Toronto, ON December 11, 2020 – The Catholic Civil Rights League (CCRL), in a joint intervention with the Evangelical Fellowship of Canada (EFC), provided written submissions in respect of the December 9 appeal before the Supreme Court of Canada (SCC) on the issue of religious freedom for religious voluntary associations.
In Ethiopian Orthodox Tewahedo Church of Canada St. Mary Cathedral, et al. v. Teshome Aga, et al, five congregants at the cathedral parish brought an action against the Church and Archbishop Dimetros, over his decision to impose a pastoral disciplinary decision upon several individuals who were seen as engaging in unorthodox liturgy.
Background: an investigation committee was formed to review and assess actions to address allegations of heresy. Archbishop Dimetros imposed less stringent discipline. Five congregants took exception, and sought a more aggressive determination, that the individuals be treated more severely. These individuals were warned that steps would be taken to expel them from the congregation if they did not cease expressing dissatisfaction. Following a later meeting at the parish, where harsh words were expressed about the Archbishop and the church leadership, the five individuals were suspended from membership and expelled from the cathedral parish. (They continued to attend other parishes of the diocese.)
They commenced an action, which sought to have themselves reinstated, and to impose the findings of the investigative committee imposed rather than the Archbishop’s decision. The Church was successful in a motion to have the actions dismissed for failing to establish a legal basis for the claim. The court also found that the relief requested was non-justiciable.
The Ontario Court of Appeal granted an appeal, set aside the summary judgment dismissing the action, and returned the action to the Superior Court of Justice for trial, by finding that the Church’s constating documents (constitution and by-laws), together with a membership application and commitment to financially support the church established a contract, from which procedural fairness could be reviewed.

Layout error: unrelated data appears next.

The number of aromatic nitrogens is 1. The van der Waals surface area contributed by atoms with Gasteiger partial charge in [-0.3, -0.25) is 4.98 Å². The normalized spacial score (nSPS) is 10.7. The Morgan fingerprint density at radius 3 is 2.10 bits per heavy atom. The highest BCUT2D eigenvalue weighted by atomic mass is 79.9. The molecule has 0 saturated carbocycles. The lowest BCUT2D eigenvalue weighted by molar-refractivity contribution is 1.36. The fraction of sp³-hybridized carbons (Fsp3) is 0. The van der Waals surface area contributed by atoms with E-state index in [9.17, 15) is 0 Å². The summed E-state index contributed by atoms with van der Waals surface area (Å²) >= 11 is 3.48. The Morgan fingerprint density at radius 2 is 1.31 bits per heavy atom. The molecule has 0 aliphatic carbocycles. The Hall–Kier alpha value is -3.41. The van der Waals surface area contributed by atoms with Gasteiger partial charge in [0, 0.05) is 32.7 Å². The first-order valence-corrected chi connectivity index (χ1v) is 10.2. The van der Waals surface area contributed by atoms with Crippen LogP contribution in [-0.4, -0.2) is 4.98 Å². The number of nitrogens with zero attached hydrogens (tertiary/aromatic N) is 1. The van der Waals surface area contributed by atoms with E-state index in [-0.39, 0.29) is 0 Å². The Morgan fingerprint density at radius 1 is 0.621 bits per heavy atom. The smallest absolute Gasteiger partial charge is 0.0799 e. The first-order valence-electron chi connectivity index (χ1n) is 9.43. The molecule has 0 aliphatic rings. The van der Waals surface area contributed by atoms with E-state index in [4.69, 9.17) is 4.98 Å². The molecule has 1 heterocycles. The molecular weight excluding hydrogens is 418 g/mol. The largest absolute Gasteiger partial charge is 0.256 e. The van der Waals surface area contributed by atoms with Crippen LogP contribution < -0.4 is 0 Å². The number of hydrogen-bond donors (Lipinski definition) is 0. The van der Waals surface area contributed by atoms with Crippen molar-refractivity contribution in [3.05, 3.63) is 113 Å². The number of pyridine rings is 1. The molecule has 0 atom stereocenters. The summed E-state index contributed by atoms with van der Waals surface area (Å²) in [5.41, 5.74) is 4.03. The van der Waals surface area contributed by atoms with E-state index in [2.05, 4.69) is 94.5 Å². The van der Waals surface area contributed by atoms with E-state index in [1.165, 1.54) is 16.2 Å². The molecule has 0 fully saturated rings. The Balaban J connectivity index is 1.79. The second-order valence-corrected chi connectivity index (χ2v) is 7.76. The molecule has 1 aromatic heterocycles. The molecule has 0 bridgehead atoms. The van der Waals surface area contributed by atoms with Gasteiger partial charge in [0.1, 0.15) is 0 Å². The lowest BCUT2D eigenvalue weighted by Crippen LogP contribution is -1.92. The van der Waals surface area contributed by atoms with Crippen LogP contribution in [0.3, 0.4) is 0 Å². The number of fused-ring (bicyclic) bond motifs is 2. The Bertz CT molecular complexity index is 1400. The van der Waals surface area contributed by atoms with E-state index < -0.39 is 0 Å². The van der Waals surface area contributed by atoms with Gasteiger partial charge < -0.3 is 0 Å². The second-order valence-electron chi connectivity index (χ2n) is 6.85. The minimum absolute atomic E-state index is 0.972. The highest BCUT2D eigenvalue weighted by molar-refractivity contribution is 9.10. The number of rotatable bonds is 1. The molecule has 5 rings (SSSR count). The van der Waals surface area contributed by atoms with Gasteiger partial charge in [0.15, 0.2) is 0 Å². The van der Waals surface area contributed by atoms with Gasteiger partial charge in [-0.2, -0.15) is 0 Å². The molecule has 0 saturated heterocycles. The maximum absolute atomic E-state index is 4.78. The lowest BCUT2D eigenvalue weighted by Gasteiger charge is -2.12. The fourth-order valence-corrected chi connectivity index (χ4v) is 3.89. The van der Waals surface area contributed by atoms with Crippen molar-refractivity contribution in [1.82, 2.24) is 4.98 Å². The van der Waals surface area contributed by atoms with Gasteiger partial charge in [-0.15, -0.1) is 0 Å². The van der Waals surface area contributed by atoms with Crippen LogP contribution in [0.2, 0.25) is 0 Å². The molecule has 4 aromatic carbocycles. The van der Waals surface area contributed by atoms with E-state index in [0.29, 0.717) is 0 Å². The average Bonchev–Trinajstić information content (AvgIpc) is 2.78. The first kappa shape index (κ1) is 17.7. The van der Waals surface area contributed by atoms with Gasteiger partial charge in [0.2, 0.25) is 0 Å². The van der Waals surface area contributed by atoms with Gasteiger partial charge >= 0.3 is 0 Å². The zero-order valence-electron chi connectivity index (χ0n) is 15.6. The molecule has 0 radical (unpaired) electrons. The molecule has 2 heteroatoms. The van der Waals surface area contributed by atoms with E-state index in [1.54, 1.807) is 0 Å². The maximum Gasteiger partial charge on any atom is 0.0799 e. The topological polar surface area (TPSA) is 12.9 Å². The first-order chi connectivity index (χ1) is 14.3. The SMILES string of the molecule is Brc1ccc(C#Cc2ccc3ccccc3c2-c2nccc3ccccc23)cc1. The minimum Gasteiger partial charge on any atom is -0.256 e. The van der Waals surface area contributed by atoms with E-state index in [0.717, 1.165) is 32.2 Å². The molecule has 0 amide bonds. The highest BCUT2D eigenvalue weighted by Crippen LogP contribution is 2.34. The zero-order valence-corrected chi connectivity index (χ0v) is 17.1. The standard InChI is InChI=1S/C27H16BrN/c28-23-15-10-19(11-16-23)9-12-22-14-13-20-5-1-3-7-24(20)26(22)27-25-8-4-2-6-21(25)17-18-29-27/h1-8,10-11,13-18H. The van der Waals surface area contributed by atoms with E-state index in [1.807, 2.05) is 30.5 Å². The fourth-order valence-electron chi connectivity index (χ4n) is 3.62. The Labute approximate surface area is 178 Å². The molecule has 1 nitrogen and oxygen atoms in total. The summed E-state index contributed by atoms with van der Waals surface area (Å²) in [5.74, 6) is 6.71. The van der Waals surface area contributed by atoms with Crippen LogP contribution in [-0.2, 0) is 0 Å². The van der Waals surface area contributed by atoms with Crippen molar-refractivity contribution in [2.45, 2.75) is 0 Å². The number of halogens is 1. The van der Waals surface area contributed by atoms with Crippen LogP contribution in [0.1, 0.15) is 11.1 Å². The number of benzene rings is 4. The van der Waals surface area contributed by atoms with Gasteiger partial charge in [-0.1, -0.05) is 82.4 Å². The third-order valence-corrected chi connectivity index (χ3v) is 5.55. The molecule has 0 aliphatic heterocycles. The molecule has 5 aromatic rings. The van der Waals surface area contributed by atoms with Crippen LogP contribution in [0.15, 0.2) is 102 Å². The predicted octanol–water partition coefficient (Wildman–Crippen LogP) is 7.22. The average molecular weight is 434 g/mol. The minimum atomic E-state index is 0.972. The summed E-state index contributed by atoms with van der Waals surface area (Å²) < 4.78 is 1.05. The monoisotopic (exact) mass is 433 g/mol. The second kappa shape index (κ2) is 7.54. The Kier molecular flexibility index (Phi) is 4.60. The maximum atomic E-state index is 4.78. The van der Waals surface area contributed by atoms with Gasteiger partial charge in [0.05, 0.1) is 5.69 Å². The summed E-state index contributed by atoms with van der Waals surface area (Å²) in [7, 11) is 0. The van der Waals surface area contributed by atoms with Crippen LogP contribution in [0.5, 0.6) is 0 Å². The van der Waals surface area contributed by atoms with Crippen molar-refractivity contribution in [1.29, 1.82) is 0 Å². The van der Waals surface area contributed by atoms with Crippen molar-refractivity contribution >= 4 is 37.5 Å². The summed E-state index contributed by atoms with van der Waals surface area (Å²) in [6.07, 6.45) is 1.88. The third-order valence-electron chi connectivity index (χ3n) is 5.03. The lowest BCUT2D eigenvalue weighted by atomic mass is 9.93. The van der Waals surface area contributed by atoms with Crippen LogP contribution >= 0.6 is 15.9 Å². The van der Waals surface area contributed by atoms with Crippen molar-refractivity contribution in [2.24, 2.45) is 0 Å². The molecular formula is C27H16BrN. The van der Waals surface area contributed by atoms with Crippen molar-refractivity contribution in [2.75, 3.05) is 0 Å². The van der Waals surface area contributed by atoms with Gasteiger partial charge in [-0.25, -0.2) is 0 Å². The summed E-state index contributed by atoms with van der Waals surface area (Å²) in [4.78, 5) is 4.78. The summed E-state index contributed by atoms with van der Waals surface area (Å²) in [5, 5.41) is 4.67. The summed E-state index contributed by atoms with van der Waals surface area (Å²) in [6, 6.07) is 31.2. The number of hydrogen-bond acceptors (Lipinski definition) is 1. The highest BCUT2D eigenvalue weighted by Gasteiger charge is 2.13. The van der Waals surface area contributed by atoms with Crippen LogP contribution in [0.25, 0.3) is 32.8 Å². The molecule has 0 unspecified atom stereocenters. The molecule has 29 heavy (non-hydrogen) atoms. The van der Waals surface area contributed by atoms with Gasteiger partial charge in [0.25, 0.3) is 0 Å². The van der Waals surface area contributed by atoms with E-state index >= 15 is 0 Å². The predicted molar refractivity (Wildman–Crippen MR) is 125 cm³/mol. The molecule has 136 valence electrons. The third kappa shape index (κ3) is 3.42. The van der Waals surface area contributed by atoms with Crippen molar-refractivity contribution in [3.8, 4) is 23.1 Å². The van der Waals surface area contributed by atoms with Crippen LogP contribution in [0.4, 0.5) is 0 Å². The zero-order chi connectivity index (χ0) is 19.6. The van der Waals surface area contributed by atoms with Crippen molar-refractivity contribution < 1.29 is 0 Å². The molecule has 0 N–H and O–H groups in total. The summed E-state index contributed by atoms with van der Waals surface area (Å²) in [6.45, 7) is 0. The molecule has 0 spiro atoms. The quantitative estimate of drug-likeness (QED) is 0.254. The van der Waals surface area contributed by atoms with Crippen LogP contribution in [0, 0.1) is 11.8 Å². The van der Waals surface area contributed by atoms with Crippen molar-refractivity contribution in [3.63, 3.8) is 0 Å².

Philip Horgan argued the case for the Appellant Church, the Archbishop and its head priests, together with Raphael Fernandes. The broadcast of the SCC hearing can be accessed here. (The appeal was heard via Zoom, owing to the cancellation of in person hearings at the Supreme Court.)
The CCRL argued that civil society requires a healthy respect for religious freedom, and that ecclesiastical decisions of religious communities cannot be the subject of state intervention. Decisions on liturgy, ministry, sacraments, or discipline should not be the subject of court oversight, given our constitutional matrix. Church history abounds with measures to codify and engage in rules, such as with the Code of Canon Law in the Roman Catholic tradition. The court should continue to avoid being an arbiter of religious doctrine. The League thanks Albertos Polizogopoulos for his work on our submissions.
The decision of the court was reserved. A decision will be released in 2021.
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About the CCRL
Catholic Civil Rights League (CCRL) (www.ccrl.ca) assists in creating conditions within which Catholic teachings can be better understood, cooperates with other organizations in defending civil rights in Canada, and opposes defamation and discrimination against Catholics on the basis of their beliefs. The CCRL was founded in 1985 as an independent lay organization with a large nationwide membership base. The CCRL is a Canadian non-profit organization entirely supported by the generosity of its members.
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